Home page

A home page or a start page is the initial or main web page of a website or a browser. The initial page of a website is sometimes called main page as well.

Website home page

A home page is generally the main page a visitor navigating to a website from a web search engine will see, and it may also serve as a landing page to attract visitors.[1][2] The home page is used to facilitate navigation to other pages on the site by providing links to prioritized and recent articles and pages, and possibly a search box.[3] For example, a news website may present headlines and first paragraphs of top stories, with links to full articles, in a dynamic web page that reflects the popularity and recentness of stories.[4] Meanwhile, other websites use the home page to attract users to create an account. Once they are logged in, the home page may be redirected to their profile page. This may in turn be referred to as the "personal home page".[5]

A website may have multiple home pages, although most have one.[6] Wikipedia, for example, has a home page at wikipedia.org, as well as language-specific home pages, such as en.wikipedia.org and de.wikipedia.org.

Website structure

The majority of websites have a home page with underlying content pages, although some websites contain only a single page.[7]

The uniform resource locator (URL) of a home page is most often the base-level domain name, such as https://wikipedia.org. Historically it may also be found at http://domain.tld/index.html or http://domain.tld/default.html, where "tld" refers to the top-level domain used by the website.[8]

If a home page has not been created for a web site, many web servers will default to display a list of files located in the site's directory, if the security settings of the directory permit.[9] This list will include hyperlinks to the files, allowing for simple file sharing without maintaining a separate HTML file.

Browser home page

A home page also refers to the first page that appears upon opening a web browser, sometimes called the start page, although the home page of a website can be used as a start page. This start page can be a website, or it can be a page with various browser functions such as the display of thumbnails of frequently visited websites. Multiple websites can be set as a start page, to open in different tabs. Some websites are intended to be used as start pages, such as iGoogle (now defunct), My Yahoo!, and MSN.com, and provide links to commonly used services such as webmail and online weather forecasts.[10]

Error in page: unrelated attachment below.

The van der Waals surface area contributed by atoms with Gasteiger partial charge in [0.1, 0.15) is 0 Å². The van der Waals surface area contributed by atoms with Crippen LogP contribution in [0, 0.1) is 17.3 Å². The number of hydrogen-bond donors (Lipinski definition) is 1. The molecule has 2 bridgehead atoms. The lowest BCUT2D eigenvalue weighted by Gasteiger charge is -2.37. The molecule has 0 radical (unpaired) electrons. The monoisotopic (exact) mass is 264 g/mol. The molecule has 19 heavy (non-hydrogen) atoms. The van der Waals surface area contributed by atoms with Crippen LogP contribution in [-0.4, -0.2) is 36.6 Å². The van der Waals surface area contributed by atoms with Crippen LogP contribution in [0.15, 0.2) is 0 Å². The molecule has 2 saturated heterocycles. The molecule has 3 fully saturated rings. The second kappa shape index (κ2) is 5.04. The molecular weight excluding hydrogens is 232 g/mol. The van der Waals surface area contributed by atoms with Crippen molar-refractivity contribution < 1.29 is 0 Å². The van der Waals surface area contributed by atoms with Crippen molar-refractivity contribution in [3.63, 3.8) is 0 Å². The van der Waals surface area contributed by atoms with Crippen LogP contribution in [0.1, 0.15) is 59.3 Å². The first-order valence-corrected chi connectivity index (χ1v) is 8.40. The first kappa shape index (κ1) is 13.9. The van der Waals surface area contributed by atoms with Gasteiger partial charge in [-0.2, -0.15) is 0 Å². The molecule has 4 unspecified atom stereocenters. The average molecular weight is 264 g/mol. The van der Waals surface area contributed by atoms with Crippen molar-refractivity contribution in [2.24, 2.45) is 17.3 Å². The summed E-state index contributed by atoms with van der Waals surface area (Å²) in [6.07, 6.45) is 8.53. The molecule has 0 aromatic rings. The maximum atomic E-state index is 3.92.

History of home pages

In the early days of the World Wide Web in the first half of the 1990s, an important part of web pages belonged to students or teachers with a UNIX account in their university. System administrators of such systems installed an HTTP server pointing its root directory to the directory containing the users accounts. On UNIX, the base directory of an account is called "home", and the HOME environment variable contains its path (for example /home/my_username). The URL of the home page usually has the format https://example.edu/~my_username/.[11] Thus the term home page appeared and then spread to its current usage.

A personal home page historically has served as a means of self-portrayal, job-related presentation, and pure enjoyment, giving way to professional advancement and social interaction.[12] Owing to the rise of social media sites, personal home pages are no longer as common as during the mid-late 1990s and early-2000s.

Other uses

A personal web page is also commonly called a home page, although such websites can contain many pages.[13] These kind of personal portals were especially popular in the earlier era of the World Wide Web. Examples of such services include: My Yahoo!, iGoogle, My Excite and My Lycos.[14]

A home page can also be used outside the context of web browsers, such as to refer to the principal screen of a user interface, frequently referred to as a home screen on mobile devices such as mobile phones.[15]

See also


  1. "Home Page as Landing Page examples - Smart Insights Digital Marketing Advice". 2014-05-23. Retrieved 2016-07-01.
  2. Campbell, Jennifer (2014). Web Design: Introductory. Cengage Learning. p. 76. ISBN 978-1-305-17627-0.
  3. Jakob Nielsen (12 May 2002). "Top 10 Guidelines for Homepage Usability". nngroup.com. Retrieved 4 September 2014.
  4. Kalbach, James (2007). Designing Web Navigation. O'Reilly Media. p. 106. ISBN 978-0-596-55378-4.
  5. Bell, Gavin (2009-09-17). Building Social Web Applications. "O'Reilly Media, Inc.". ISBN 9781449379414.
  6. Schwerdtfeger, Patrick (2009). Webify Your Business, Internet Marketing Secrets for the Self-Employed. Lulu. p. 151. ISBN 978-0-557-04901-1.
  7. Campbell, Jennifer (2014). Web Design: Introductory. Cengage Learning. p. 94. ISBN 978-1-305-17627-0.
  8. Boyce, Jim (2011). Windows 7 Bible. John Wiley & Sons. p. 318. ISBN 978-1-118-08127-3.
  9. "How do I enable directory listings for a folder on my Web site?". tigertech.net. Retrieved 4 September 2014.
  10. Schofield, Jack (7 November 2013). "iGoogle: what are the best alternatives?". The Guardian. Retrieved 4 September 2014.
  11. "Creating Your Home Page | Computer Science & Engineering Help Pages". help.cs.umn.edu. Retrieved 2016-07-01.
  12. Weibel, David; Groner, Rudolf; Wissmath, Bartholomaus (2010). "Motives for Creating a Private Website and Personality of Personal Homepage Owners in Terms of Extraversion and Heuristic Orientation". Cyberpsychology: Journal of Psychosocial Research on Cyberspace. Retrieved July 1, 2016.
  13. Crowder, Phillip; Crowder, David A. (2008). Creating Web Sites Bible. John Wiley & Sons. p. 16. ISBN 978-0-470-37259-3.
  14. Yahoo! to the Max: An Extreme Searcher Guide, Randolph Hock
  15. Staff, Verge (2013-09-16). "iOS: A visual history". The Verge. Retrieved 2016-07-01.
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